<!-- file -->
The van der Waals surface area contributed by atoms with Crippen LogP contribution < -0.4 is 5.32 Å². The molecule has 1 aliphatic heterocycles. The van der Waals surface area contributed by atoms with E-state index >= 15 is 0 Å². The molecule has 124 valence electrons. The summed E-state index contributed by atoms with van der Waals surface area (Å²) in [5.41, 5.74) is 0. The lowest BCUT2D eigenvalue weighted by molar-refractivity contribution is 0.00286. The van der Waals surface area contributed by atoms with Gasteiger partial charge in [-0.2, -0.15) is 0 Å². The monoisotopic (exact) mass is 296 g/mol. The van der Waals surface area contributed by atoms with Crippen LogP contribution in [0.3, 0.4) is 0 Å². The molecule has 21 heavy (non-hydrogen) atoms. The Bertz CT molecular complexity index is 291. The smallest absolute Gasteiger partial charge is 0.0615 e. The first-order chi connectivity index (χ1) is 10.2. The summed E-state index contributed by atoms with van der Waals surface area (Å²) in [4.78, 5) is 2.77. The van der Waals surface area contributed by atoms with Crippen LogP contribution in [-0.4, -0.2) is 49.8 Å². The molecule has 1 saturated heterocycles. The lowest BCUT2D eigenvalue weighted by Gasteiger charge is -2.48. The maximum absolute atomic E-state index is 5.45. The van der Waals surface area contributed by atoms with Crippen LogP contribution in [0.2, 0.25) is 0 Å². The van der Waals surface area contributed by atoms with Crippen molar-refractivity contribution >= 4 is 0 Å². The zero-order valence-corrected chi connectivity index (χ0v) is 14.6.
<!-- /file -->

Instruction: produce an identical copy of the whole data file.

The van der Waals surface area contributed by atoms with Crippen LogP contribution < -0.4 is 5.32 Å². The molecule has 1 aliphatic heterocycles. The van der Waals surface area contributed by atoms with E-state index >= 15 is 0 Å². The molecule has 124 valence electrons. The summed E-state index contributed by atoms with van der Waals surface area (Å²) in [5.41, 5.74) is 0. The lowest BCUT2D eigenvalue weighted by molar-refractivity contribution is 0.00286. The van der Waals surface area contributed by atoms with Gasteiger partial charge in [-0.2, -0.15) is 0 Å². The monoisotopic (exact) mass is 296 g/mol. The van der Waals surface area contributed by atoms with Crippen LogP contribution in [0.3, 0.4) is 0 Å². The molecule has 21 heavy (non-hydrogen) atoms. The Bertz CT molecular complexity index is 291. The smallest absolute Gasteiger partial charge is 0.0615 e. The first-order chi connectivity index (χ1) is 10.2. The summed E-state index contributed by atoms with van der Waals surface area (Å²) in [4.78, 5) is 2.77. The van der Waals surface area contributed by atoms with Crippen LogP contribution in [-0.4, -0.2) is 49.8 Å². The molecule has 1 saturated heterocycles. The lowest BCUT2D eigenvalue weighted by Gasteiger charge is -2.48. The maximum absolute atomic E-state index is 5.45. The van der Waals surface area contributed by atoms with Crippen LogP contribution in [0.2, 0.25) is 0 Å². The van der Waals surface area contributed by atoms with Crippen molar-refractivity contribution >= 4 is 0 Å². The zero-order valence-corrected chi connectivity index (χ0v) is 14.6.